Posted by: drgeophysics | July 1, 2016

USGS Assessment of seismic hazards from induced events and energy outlook forecasts

Sorry for the gap in posts!  Geophysics continues to be central to everything. Lately I’ve spent some time living in Berlin and continue working in the areas of induced seismicity and seismic monitoring.  I enjoyed Berlin, it is one of the world’s great cities, and Berlin reminded me somewhat of New York City in the 1980s.  What a place.

The USGS has released their hazard assessment for induced earthquakes in several key regions of the United States.  As usual they have excellent resources; check this URL: http://earthquake.usgs.gov/research/induced/

The Open File Report (OFR) (there never seem to be enough TLAs, Three Letter Acronyms in the world I guess) can be found here: https://pubs.er.usgs.gov/publication/ofr20161035

Seismic hazard communication is important.  This web-based insurance estimation (?) tool is really unexpected and does not incorporate the new induced database (it uses the older USGS seismic hazard assessment for natural events), but you might find the presentation interesting: http://temblor.net/

The downturn in the energy industry has also focused my attention on longer term guesses at the energy framework globally over the next couple of decades.

Having experienced directly the downturn of the 1980’s I think that this latest crash was just as bad.  The energy industry trends in booms and busts, but this was somewhat extreme given the desire of a major energy player to preserve market share.  The price of oil has probably stabilized, although the shale gale (vast amounts of natural gas and gas liquids resulting from horizontally drilling, hydrofracturing, and more accurate geophysical characterization) will probably continue to decrease the natural gas prices through this year.  BP had a couple of excellent web-based events.  Their energy outlook through 2035 documents can be found here: http://www.bp.com/en/global/corporate/energy-economics/energy-outlook-2035.html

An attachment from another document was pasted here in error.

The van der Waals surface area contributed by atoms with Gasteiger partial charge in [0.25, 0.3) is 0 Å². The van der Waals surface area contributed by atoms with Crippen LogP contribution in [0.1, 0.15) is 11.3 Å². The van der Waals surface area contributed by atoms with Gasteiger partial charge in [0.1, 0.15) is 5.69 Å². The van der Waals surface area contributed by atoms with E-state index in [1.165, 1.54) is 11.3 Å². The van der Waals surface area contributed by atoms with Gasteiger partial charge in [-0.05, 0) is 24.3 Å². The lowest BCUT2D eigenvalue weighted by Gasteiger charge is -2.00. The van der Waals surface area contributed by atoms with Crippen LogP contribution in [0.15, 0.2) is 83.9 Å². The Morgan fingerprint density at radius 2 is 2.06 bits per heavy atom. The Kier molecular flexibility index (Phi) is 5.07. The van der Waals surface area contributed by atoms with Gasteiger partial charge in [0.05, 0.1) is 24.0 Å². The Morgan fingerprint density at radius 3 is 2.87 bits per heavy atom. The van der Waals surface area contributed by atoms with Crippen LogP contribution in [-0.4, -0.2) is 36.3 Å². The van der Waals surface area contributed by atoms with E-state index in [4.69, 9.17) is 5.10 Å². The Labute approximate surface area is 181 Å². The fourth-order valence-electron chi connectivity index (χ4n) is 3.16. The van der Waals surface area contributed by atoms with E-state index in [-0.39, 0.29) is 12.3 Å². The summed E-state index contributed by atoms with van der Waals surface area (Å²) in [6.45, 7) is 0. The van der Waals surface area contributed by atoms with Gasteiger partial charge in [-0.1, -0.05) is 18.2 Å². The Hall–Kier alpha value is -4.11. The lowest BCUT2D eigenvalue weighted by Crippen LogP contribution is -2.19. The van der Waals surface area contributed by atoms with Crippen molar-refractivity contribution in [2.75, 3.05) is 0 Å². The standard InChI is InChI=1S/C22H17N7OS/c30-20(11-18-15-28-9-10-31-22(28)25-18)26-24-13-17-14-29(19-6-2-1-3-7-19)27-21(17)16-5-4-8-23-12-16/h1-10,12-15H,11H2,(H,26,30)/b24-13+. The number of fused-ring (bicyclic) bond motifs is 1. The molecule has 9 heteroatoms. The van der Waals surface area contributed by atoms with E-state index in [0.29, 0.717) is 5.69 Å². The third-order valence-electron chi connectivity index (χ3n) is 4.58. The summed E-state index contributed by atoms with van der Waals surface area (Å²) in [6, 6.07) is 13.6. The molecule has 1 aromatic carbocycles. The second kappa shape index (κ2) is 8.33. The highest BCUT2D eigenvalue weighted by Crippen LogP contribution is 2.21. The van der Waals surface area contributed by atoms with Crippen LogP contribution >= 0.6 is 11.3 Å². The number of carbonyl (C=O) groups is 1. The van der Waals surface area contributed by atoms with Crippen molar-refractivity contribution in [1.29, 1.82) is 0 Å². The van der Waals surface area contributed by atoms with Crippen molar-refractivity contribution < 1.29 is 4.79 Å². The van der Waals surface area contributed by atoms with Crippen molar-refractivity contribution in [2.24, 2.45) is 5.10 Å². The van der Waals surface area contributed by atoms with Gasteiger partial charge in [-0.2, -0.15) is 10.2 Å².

If you wish to jump directly to their download pages for the Energy economics, statistical review use this URL: http://www.bp.com/en/global/corporate/energy-economics/statistical-review-of-world-energy/downloads.html

BP Magazine reduced this interesting outlook to 7 points at this URL: http://www.bp.com/en/global/corporate/bp-magazine/observations/outlook-explained-7-things-to-know-about-the-energy-future.html

On an unrelated topic I was shocked at the Brexit vote.  I’ll spare you the campy you tube videos about this, but honestly still cannot believe the outcome.   IHS and other groups have been trying to present and incorporate economic scenarios related to Brexit to energy professionals, but we are collectively off the map at this point.  There are so many questions that I was interested to note that CarbonBrief has summarized 94 unanswered questions related to energy policy and climate related to Brexit: Find their list here: http://www.carbonbrief.org/brexit-94-unanswered-questions-for-climate-and-energy-policy

On an unrelated (dogs!) topic, I enjoyed this idea greatly: http://m.caltech.edu/news/domesticated-wolves-may-have-given-humans-leg-conquering-early-world-269

The Atlantic article is charming imo; check it here: http://www.theatlantic.com/technology/archive/2012/05/humanitys-best-friend-how-dogs-may-have-helped-humans-beat-the-neanderthals/257145/

Hope you are enjoying the summer.

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Responses

  1. My pleasure! Thanks for your site.


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